Giant squid photographed for first time

A mysterious sea creature -- the giant squid immortalized by Jules Verne's novel "20,000 Leagues Under the Sea" -- has been photographed for the first time.

Japanese scientists, using a digital camera dangling about 3,300 feet below the surface of the Pacific, about 500 miles south of Tokyo, obtained the photos of the largest known invertebrate on Earth.

Tsunemi Kubodera and Kyoichi Mori, writing in the British journal Proceedings of the Royal Society B, said the giant squid was about 26 feet long, with tentacles measuring 18 feet.

The pictures were taken as the squid attacked bait trailing below a marker buoy.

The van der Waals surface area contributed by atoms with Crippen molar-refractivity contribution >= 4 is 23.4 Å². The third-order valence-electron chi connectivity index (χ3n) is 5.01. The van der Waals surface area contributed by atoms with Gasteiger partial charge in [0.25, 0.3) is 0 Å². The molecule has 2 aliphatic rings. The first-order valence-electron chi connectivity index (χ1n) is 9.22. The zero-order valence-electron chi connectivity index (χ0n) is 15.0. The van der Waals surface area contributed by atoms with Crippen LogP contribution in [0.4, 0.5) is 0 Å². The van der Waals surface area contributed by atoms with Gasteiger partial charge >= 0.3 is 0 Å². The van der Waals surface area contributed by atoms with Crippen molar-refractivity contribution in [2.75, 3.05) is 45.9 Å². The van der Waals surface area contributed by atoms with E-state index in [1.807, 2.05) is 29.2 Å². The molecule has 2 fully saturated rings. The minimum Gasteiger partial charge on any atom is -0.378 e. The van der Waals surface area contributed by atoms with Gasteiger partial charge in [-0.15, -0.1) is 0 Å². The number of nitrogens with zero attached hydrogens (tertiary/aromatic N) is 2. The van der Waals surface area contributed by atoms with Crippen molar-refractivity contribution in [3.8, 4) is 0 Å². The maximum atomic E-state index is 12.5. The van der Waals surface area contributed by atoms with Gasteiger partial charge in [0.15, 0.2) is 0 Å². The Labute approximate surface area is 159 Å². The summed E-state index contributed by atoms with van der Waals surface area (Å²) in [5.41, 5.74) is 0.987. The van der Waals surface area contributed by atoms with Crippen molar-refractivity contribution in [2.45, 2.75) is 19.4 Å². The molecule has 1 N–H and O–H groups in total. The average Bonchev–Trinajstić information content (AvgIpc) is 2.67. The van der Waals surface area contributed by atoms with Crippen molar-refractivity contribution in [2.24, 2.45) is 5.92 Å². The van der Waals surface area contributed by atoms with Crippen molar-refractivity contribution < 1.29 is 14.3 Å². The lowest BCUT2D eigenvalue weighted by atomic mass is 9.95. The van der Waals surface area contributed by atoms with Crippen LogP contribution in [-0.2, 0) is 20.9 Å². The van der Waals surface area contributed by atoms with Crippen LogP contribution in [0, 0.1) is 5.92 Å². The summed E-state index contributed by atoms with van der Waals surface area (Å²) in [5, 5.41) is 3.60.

"The initial attack was captured on camera and shows the two long tentacles wrapped in a ball around the bait," wrote Kubodera and Mori. "The giant squid became snagged on the jig."

The camera took 550 digital images during a four-hour period as the squid repeatedly tried unsuccessfully to free itself.

The tentacle subsequently was severed from the squid. The researchers wrote that when taken aboard their vessel, "the severed tentacle was still functioning, with the large suckers of the tentacle club repeatedly gripping the boat deck and any offered fingers."

Copyright 2005 by United Press International


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Citation: Giant squid photographed for first time (2005, September 28) retrieved 25 February 2020 from https://phys.org/news/2005-09-giant-squid.html
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